Under Georgia's workers' compensation laws, those who are "injured" on the job have a right to pursue certain benefits through their employer's workers' compensation insurance carrier. In fact, the State of Georgia even refers to workers' compensation as an "accident insurance program" in literature designed to educate workers about their rights.
So, what exactly is an "injury?" What is an accident? Under current law, an injury for the purposes of Georgia workers' compensation law generally "means only injury by accident." However, occupational diseases may also be covered, if an employee can show a direct causal connection between the conditions of his or her employment and the disease, and, importantly, if the disease is not an "ordinary disease of life" to which the general public is exposed.
For heart diseases, such as heart attack and stroke, the current statute requires an employee to provide medical evidence that such a condition was attributable to the performance of his or her usual work in order to receive workers' compensation benefits. The statute makes no specific mention of work-related cancer. However, this could change with regard to certain employees, if a bill currently pending in the Georgia House of Representatives becomes law.
Purpose of the Bill
Several Georgia lawmakers have joined together to sponsor HB-152, which would amend O.C.G.A. § 34-9-280 to allow a firefighter to pursue workers' compensation benefits for the "ordinary disease of life of cancer." The bill provides for coverage of several specific types of cancer, including bladder, blood, brain, breast, cervical, esophageal, intestinal, kidney, lymphatic, lung, prostate, rectal, respiratory tract, skin, testicular, and thyroid cancer, as well as leukemia, multiple myeloma, and non-Hodgkin's lymphoma.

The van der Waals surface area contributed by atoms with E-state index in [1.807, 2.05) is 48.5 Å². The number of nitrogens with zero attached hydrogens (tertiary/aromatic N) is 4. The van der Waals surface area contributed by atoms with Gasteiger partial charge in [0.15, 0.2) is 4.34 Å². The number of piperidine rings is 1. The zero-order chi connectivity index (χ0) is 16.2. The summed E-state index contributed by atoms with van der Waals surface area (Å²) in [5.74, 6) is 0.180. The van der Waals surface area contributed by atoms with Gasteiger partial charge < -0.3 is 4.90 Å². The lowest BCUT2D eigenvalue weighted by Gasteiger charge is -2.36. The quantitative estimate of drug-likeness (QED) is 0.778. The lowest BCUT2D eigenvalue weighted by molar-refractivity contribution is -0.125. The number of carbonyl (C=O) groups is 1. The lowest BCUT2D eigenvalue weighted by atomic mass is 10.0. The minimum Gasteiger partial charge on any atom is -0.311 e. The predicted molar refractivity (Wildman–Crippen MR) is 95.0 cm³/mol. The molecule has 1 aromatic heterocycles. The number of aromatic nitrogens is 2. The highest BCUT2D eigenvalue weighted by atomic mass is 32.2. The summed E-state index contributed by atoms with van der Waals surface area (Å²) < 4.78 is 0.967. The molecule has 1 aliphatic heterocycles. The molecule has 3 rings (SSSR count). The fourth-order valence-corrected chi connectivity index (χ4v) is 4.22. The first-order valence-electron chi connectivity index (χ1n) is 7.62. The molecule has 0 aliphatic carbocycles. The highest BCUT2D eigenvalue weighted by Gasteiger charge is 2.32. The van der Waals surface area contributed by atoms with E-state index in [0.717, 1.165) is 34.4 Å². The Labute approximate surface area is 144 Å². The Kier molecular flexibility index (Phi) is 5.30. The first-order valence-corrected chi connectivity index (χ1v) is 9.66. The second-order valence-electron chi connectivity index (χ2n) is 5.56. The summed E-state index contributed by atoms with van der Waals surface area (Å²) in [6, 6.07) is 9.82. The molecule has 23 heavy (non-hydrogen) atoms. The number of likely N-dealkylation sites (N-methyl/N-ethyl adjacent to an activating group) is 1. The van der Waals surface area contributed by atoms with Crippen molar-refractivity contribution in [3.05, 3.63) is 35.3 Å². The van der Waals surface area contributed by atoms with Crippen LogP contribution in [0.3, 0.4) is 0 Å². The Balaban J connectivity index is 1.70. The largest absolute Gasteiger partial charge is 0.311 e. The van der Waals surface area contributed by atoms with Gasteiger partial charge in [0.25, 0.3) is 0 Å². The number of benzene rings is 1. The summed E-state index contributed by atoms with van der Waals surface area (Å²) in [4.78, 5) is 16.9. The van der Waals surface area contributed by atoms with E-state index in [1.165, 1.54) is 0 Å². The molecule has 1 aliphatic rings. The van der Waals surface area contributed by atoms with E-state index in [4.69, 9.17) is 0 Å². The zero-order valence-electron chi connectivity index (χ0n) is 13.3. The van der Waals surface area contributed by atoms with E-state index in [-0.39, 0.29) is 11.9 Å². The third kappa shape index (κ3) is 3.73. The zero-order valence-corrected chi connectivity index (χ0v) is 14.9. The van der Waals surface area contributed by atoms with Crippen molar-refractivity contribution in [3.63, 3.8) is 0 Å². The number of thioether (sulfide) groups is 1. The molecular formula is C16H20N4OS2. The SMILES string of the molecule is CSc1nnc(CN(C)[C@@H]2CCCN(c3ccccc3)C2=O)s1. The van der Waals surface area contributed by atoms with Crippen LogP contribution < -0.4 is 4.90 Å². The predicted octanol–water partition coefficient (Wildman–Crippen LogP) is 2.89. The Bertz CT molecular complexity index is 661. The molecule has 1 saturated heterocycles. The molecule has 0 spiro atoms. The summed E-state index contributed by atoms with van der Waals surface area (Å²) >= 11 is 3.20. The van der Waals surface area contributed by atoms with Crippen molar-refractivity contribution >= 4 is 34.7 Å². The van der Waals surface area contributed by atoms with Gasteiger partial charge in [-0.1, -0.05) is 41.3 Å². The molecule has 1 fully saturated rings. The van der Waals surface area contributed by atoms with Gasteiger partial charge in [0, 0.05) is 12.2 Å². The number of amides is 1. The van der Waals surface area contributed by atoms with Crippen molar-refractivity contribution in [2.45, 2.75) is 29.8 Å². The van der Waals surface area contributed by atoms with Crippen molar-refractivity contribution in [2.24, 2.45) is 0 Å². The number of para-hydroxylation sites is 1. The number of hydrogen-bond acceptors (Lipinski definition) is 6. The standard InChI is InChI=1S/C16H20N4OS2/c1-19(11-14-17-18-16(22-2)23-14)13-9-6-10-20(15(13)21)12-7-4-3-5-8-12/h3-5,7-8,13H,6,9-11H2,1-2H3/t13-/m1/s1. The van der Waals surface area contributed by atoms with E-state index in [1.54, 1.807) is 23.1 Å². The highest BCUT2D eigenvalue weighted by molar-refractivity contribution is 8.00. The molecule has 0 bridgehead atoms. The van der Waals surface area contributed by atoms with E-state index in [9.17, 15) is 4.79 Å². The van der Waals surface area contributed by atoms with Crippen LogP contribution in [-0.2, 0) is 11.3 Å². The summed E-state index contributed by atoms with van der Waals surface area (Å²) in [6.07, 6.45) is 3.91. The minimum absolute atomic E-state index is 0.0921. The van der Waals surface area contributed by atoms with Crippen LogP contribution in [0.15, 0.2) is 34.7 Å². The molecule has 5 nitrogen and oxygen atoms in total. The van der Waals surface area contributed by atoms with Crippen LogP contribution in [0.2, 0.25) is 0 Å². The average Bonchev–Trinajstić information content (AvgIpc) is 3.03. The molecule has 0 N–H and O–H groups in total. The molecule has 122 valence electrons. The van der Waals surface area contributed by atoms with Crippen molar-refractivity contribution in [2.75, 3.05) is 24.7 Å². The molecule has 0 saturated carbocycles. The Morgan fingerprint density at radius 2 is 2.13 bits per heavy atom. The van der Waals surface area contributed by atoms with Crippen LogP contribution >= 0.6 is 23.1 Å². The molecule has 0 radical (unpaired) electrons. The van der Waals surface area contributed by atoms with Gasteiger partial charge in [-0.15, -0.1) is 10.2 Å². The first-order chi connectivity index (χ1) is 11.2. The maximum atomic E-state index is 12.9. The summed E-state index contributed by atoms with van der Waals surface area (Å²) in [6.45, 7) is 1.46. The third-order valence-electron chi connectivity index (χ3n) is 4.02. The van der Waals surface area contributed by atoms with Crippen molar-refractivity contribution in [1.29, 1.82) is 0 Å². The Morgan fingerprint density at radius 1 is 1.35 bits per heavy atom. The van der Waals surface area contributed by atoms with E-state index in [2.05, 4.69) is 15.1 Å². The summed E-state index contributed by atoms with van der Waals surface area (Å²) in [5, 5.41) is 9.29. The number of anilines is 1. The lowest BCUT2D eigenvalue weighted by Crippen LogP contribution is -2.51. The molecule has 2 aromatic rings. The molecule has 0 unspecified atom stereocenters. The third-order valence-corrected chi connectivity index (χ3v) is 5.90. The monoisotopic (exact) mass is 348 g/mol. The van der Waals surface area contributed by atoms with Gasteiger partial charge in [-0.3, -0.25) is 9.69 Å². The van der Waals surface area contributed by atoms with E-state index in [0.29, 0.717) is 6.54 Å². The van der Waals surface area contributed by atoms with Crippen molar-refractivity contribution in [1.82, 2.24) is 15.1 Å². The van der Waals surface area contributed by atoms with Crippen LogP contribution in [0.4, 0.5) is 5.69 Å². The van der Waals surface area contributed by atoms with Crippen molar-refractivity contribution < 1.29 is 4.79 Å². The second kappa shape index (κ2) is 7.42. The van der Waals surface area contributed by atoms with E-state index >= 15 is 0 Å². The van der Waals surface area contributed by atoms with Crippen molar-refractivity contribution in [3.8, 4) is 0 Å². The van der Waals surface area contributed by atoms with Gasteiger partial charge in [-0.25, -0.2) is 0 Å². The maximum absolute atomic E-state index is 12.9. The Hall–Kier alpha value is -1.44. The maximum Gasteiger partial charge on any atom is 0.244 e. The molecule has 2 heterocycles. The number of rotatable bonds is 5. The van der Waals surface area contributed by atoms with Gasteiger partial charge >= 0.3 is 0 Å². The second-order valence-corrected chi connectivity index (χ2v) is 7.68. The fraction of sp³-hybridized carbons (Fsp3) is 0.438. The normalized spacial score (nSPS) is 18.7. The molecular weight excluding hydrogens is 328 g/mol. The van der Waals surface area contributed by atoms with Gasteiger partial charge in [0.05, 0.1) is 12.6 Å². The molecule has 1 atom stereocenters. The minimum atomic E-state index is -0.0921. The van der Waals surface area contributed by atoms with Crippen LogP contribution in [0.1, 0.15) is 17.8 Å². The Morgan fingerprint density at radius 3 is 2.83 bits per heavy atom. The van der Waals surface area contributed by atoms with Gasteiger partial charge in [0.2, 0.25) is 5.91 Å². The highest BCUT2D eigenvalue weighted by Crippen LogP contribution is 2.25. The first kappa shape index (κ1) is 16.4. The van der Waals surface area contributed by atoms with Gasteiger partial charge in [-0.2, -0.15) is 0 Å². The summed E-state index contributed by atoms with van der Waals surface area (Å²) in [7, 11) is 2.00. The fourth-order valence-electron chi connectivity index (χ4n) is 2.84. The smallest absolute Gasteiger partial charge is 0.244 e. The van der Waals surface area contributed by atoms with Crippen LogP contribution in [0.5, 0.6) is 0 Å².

The bill would further amend the current statute to provide that, for a firefighter who has served five consecutive years, the disease of cancer may be compensable if the employee can show, by a preponderance of competent and credible evidence, that the disease was attributable to his or her performance of duties as a firefighter.
Is the Bill a Good Idea?
For firefighters, the bill could provide a way to recover workers' compensation benefits when it would have been very difficult to do so under the previous law. This could be helpful because, as proponents of the bill point out, those who are employed as firefighters have a higher rate of certain cancers than does the general population. Proponents also say that this is likely attributable to chemicals to which firefighters are exposed on the job (including synthetics used in home building, diesel exhaust from firetrucks, and specific hazards of individual fires).
Those who oppose the bill do so on one of two general grounds. Some believe that the bill could increase costs for cities and counties that employ firefighters, placing an unfair burden on these particular employers. Others believe that it is unfair to single out firefighters because there are many other workers who may be exposed to hazards in the workplace that could cause cancer.
Have You Been Hurt?
Atlanta workers' compensation attorney T. Andrew Miller works hard to stay abreast of developments in the area of workers' compensation law, and he will continue to monitor this bill and others currently pending before the Georgia Legislature. If you have a specific question about your workers' compensation claim, call us for a free appointment at (678) 894-4758. We also handle car accident claims, wrongful death lawsuits, and other personal injury cases.